The detail of the presentation and content of the information to be disclosed and periodic reporting is to be set out in technical standards which were due to be published in December 2020. A draft of the technical standards was published for consultation in April 2020 and following much negative comment are now expected to be published in Q1 2021. It is likely that the detailed technical standards will not apply until 1 January 2022. These will provide guidance and in some cases templates as to the content and presentation of disclosures.
Where the fund promotes environmental or social characteristics or has sustainable investment as its objective, the manager should include in its periodic reports (i.e. its annual report to investors) as applicable:
- a description as to the extent to which the environmental or social characteristics are met; or
- a description of the overall sustainability-related impact of the fund by means of relevant sustainability indicators or, where an index has been designated, a comparison between the overall sustainability-related impact of the fund with the impacts of the designated index and of the broad market index through sustainability indicators.
The periodic report requirement does not commence until 1 January 2022.
This supplements and amends the SFDR and contains additional pre-contractual disclosure requirements and information to be included in periodic reports. These requirements apply from 1 January 2022 where the environmental objective relates to climate change mitigation or climate change adaption and from 1 January 2023 in respect of the other four environmental objectives listed under environmental objectives in the Key Concepts below.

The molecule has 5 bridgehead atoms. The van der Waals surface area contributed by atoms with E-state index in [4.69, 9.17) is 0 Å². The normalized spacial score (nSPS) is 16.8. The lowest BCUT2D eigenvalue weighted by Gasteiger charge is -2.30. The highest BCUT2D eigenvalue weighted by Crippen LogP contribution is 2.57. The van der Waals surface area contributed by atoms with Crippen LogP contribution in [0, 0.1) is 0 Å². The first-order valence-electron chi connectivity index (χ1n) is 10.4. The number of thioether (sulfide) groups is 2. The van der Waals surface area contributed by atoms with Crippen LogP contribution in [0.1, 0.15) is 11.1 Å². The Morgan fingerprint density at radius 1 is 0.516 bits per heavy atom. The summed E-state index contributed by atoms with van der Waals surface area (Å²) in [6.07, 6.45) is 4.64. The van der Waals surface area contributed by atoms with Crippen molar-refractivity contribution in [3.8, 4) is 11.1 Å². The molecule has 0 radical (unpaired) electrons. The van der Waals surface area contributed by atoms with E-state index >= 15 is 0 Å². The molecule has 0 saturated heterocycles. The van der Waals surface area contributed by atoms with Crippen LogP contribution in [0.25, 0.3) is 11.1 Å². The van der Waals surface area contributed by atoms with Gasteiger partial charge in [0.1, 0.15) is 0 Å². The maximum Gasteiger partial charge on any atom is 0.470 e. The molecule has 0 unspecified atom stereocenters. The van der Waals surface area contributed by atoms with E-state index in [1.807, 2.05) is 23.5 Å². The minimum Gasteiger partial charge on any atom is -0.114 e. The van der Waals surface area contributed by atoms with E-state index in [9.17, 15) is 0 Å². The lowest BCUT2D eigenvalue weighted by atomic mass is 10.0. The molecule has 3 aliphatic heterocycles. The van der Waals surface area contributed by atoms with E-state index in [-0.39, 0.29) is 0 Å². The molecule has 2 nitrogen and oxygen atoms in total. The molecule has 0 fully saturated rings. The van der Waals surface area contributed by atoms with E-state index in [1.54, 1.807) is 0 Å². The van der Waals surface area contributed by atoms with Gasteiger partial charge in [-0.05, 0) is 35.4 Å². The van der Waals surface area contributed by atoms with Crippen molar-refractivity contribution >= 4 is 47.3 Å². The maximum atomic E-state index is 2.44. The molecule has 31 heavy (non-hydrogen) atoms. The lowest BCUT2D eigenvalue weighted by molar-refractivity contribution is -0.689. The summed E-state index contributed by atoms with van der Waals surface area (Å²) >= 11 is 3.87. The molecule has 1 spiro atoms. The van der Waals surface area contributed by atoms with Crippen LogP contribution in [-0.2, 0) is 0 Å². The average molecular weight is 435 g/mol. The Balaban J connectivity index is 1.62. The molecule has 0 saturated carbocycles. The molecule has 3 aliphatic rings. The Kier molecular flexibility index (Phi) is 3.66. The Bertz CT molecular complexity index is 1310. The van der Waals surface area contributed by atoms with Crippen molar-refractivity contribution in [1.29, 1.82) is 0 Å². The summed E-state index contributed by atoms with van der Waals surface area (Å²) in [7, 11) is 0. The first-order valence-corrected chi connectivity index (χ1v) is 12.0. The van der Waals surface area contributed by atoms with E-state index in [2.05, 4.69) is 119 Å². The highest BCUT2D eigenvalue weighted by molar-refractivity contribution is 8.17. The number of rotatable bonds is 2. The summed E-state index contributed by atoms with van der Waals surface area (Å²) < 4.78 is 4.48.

The extent of the obligations under the Taxonomy Regulation will depend upon the objective of a fund. Where a fund is neither an Article 8 fund nor an Article 9 fund, the obligation is limited to a mandatory disclosure.8
Obligations for funds which promote environmental characteristics
For funds which promote environmental characteristics the pre-contractual disclosure must include:
- the information on the environmental objective(s) to which the underlying investment contributes; and
- a description of how and to what extent the underlying investments are invested in “environmentally sustainable” economic activities. Such disclosure should specify the share of investments in environmentally sustainable economic activities, including details on the respective proportions of enabling and transition activities, as a percentage of all investments selected for the fund.
The disclosure should also be accompanied by the following disclaimer statement: “The ‘do no significant harm’ principle is applied only for the investments underlying the product that take into account the EU criteria for environmentally sustainable investments. The investments underlying the remaining portion of this financial product do not take into account the EU criteria for environmentally sustainable investments”.
Obligations for funds that have a sustainable investment objective or objective to reduce carbon emissions
If a fund invests in an activity that contributes to an environmental objective, the pre-contractual disclosure must include:
- information on the environmental objective(s) to which the underlying investment contributes; and